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APSP J Case Rep. 2012 Sep-Dec; 3(3): 21.
Published online Sep 1, 2012.
PMCID: PMC3468340
Rehabilitation of Enucleated Eye by Ocular Prosthesis: Role of Parents in Prosthesis Development
Jitendra Rao, Lakshya Kumar,corresponding author and Pradeep Kumar
Dept.of Prosthodontics, Faculty Of Dental Sciences, CSMMU (Erstwhile KGMC), Lucknow, Uttar Pradesh India- 226001.
corresponding authorCorresponding author.
Address for Correspondence: Dr lakshya Kumar Flat No. 205, New Teacher’s Appartment T.G. Campus, Khadra Lucknow, Uttar Pradesh India - 226001. lakshya79/at/yahoo.com.
Received June 1, 2012; Accepted June 12, 2012.
Dear Sir
The disfigurement resulting from loss of an eye can cause significant psychological as well as social consequences for both the patient and family. Ambroise Pare, a French surgeon-dentist, is considered the pioneer of modern artificial eyes. In 1944 Murphy and Nirronen fabricated physiologic ocular prosthesis in dental corps of US Navy [1]. An ocular prosthesis does not provide vision; but give psychological support and cosmesis. The scleral shell prosthesis is a thin hard acrylic shell-like artificial eye. This type of eye prosthesis is worn over a damaged, disfigured eye or eviscerated globe. It provides psychological support to patient and his family.
A 3-year-old female child was referred to department of Prosthodontics with the history of enucleated left eye two month back due to retinoblastoma of eye (Fig. 1). Keeping in mind the aesthetics and age of the patient, it was planned to make an ocular prosthesis. First, petroleum jelly was applied to the eye-brows for the easy removal of the impression after setting. For impression a customized perforated tray was used (Fig. 2). A thin mix of ophthalmic alginate (Ophthalmic moldite, Milton Roy Co. Sarasota Fla.) was used. The patient was asked to move her normal eye in all directions to allow the alginate to flow into all areas of the enucleated socket. The technique was modified here onwards by trimming out the iris portion of the stock eye and orienting it on the cast according to previously transferred pupillary mark. Tooth-colored acrylic (SC 10, Pyrax, Roorkee, India) was matched with the color of sclera of the opposite eye. Then the adjusted and modified stock eye-wax pattern combination was processed. Red silk fibres to mimic veins were placed in the dough of the determined acrylic shade followed by routine curing, finishing and polishing. Finally, a thin film of the sclera was removed and replaced by a clear film of transparent heat-cured PMMA (Trevalon, Dentsply India Pvt. Ltd., Gurgaon, India). The properly finished and polished prosthesis was inserted in the socket after being disinfected and lubricated with an ophthalmic lubricant (Ecotears, Intas Pharmaceuticals Ltd, Ahmedabad, India) (Fig 3). Necessary instructions for cleaning, insertion and removal of the prosthesis were given to the parents.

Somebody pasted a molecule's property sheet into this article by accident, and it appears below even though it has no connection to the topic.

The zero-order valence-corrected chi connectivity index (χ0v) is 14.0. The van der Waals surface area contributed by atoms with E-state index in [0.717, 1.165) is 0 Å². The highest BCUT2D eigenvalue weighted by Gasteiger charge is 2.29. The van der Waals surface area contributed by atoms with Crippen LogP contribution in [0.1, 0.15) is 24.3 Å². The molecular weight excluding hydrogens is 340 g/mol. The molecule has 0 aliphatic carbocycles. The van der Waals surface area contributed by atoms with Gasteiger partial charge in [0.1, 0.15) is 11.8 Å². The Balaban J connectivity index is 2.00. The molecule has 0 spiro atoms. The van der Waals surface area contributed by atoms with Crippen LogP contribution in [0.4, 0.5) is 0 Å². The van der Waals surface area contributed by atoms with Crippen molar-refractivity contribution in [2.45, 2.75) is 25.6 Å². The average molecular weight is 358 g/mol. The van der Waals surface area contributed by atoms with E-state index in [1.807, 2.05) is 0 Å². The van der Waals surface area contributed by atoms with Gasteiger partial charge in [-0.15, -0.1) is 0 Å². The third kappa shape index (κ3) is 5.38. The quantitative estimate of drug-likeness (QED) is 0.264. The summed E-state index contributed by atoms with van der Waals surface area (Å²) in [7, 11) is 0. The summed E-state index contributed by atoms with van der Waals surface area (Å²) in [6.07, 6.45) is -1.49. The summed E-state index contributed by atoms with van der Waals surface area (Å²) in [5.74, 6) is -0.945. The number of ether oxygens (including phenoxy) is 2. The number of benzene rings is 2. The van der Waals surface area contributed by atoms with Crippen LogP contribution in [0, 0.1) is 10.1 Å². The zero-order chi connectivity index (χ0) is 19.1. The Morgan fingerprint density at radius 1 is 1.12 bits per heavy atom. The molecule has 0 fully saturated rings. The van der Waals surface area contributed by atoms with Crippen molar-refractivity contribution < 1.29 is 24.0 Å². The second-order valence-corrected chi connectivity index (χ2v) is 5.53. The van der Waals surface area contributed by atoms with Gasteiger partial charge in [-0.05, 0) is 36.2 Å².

figure ajcr-3-21.f1
Figure 1: Clinical presentation of the defect.
figure ajcr-3-21.f2
Figure 2: Acrylic shell for impression and impression of defect.
figure ajcr-3-21.f3
Figure 3: Eye Prosthesis inserted.
Active participation of parents, motivation and adjustment while prosthodontic procedure completed, is necessary until the treatment is completed. Fabrication of aesthetic orbital prosthesis poses more difficulty than routine cases especially for an emotionally vulnerable child. In this situation, parent’s cooperation is much more expected and needed [2]. Treatment planning can be modified as hydroxyappatite integrated ocular implant developed by Perry [3] but it was not indicated for paediatric cases. Sykes used medium viscosity polyvinyl siloxane impression material. A modification of the technique described by Taicher et al was performed by Sykes [4]. An Impression of the socket in ophthalmic irreversible hydrocolloid in conjunction with a suitable impression tray is preferred due to ease and better control of the procedure. Parents are guided to encourage the child during each procedure especially during impression procedure to facilitate the uniform flow of material inside the socket. As the patient was very uncooperative parents were trained and guided properly to achieve the optimum results in all steps of the treatment phase.
Footnotes
Source of Support: Nil
Conflict of Interest: None declared
References
1. Beumer J, Curtis T, Marunick M. Maxillofacial rehabilitation: prosthodontic and surgical considerations. 2nd ed. St. Louis: Ishiyaku Euro America Inc.; 1006. pp. 431–49.
2. Raflo GT. Enucleation and eviscreration In: William Tasman, Edward A. Jaeger, Duane’s Clinical ophthalmology. Vol. 5. Philadelphia: J. B. Lippincott Co.; 1004. p. 1.
3. Perry AC. Integrated orbital implant. In: Bosniak SL, Smith BC, Advances in ophthalmic and plastic and reconstructive surgery. Vol. 3. New York: Pergamon press, Inc.; 1990. p. 75.
4. Sykes LM. Custom made ocular prosthesis: A clinical report. J Prosth Dent. 1996; 75: l– 3.
Articles from APSP Journal of Case Reports are provided here courtesy of
The Association of Paediatric Surgeons of Pakistan